Investment in water infrastructure means jobs for Americans. Adequate investment in water infrastructure ensures safe and reliable water and wastewater systems to attract and retain industry, business, and qualified workers, which are essential to economic vitality and growth. As the gap between needs and investment grows, the impacts on jobs, lost business sales and GDP worsens. Unless the investment gap is addressed by 2040, 1.4 million jobs could be at risk. Postponing needed infrastructure investment raises the overall cost and increases the likelihood of water main breaks and other infrastructure failures.
Here’s a list of things you can do to celebrate from the Environmental Protection Agency. Here’s an excerpt:
Volunteer in your community
Find a watershed or wellhead protection organization in your community and volunteer to help. If there are no active groups, consider starting one. Use EPA’s Adopt Your Watershed to locate groups in your community, or visit the Watershed Information Network’s How to Start a Watershed Team.
Here’s the latest installment of the Valley Courier’s Colorado Water 2012 series. Jim Pokrandt (Colorado River District) gives an update on the efforts of the Colorado Basin Roundtable. Here’s an excerpt:
the Colorado Basin Roundtable is watching and waiting for the results of the Colorado Water Availability Study, and for that matter, the Bureau of Reclamation’s Colorado Basin Study, the state’s compact administration study and the multi-party study of a West Slope Water Bank.
Basin leaders hope they create an understanding of:
• the range of water left to develop,
• the variables that could be caused by climate change and long-term drought,
• what methods that could be employed to forestall the day of compact administration and
• what compact administration might look like.
Leaders believe that if they can develop this body of knowledge, they can develop a better understanding of the risks associated with future water development…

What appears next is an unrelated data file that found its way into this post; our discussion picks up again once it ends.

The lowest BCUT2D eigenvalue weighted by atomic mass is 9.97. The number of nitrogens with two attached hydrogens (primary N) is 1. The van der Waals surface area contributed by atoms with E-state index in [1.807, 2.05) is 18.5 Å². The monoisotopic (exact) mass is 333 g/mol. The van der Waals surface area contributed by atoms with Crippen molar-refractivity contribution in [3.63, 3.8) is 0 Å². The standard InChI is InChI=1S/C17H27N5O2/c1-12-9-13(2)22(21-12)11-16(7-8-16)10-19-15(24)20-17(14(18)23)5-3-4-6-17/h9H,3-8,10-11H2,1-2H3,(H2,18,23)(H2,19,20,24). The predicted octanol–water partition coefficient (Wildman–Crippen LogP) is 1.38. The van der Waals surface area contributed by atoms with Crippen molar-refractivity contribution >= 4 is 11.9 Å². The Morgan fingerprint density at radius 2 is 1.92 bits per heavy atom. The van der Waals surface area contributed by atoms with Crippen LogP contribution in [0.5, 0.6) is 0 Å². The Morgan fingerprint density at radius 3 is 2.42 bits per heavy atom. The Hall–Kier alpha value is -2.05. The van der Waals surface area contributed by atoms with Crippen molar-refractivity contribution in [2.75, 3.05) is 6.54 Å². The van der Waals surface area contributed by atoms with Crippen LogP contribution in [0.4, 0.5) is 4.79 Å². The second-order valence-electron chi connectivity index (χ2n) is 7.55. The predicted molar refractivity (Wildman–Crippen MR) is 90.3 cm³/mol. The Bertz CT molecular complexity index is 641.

Denver Water and 39 West Slope entities in the Colorado River mainstem negotiated the Colorado River Cooperative Agreement to open the door for the Moffat Project, which still must be permitted. In return for taking more water from the peak of the hydrograph, Denver offered significant funding for environmental projects, environmental water during low-flow times and consumptive water for the West Slope.
Northern Water (through its Municipal Subdistrict) is attempting to reach a similarly styled agreement with the West Slope to facilitate its project. Nothing is final, but it is worth noting that there could be a new paradigm being developed that goes a long way toward balancing consumptive and nonconsumptive needs.
Northern Colorado’s drought may be downgraded from “severe” to “moderate” this week, based on Colorado Climate Center recommendations issued Tuesday.
“I would say there was a fairly big improvement,” said Colorado Climate Center drought specialist Rebecca Smith. “We had one of our wetter Septembers. I don’t think that the drought was completely eliminated. That might take a little bit more time and a little bit more precipitation.”
City of Fort Collins rain gauges show the city has received between 1.1 inches and 2.6 inches of wet precipitation in the past 30 days, depending on location.
Friday: A 20 percent chance of showers and thunderstorms after noon. Mostly cloudy, with a high near 68. Breezy, with a light and variable wind becoming south southeast 11 to 16 mph in the morning. Winds could gust as high as 23 mph.
Friday night: Rain and snow showers likely, becoming all snow after midnight. Some thunder is also possible. Cloudy, with a low around 31. Breezy, with a west wind 15 to 20 mph, with gusts as high as 30 mph. Chance of precipitation is 60%. New snow accumulation of less than one inch possible.
Storm system heading our way will likely bring accumulating snow to mountains & chance of showers/storms plains #COwxhttp://t.co/W61AmEs6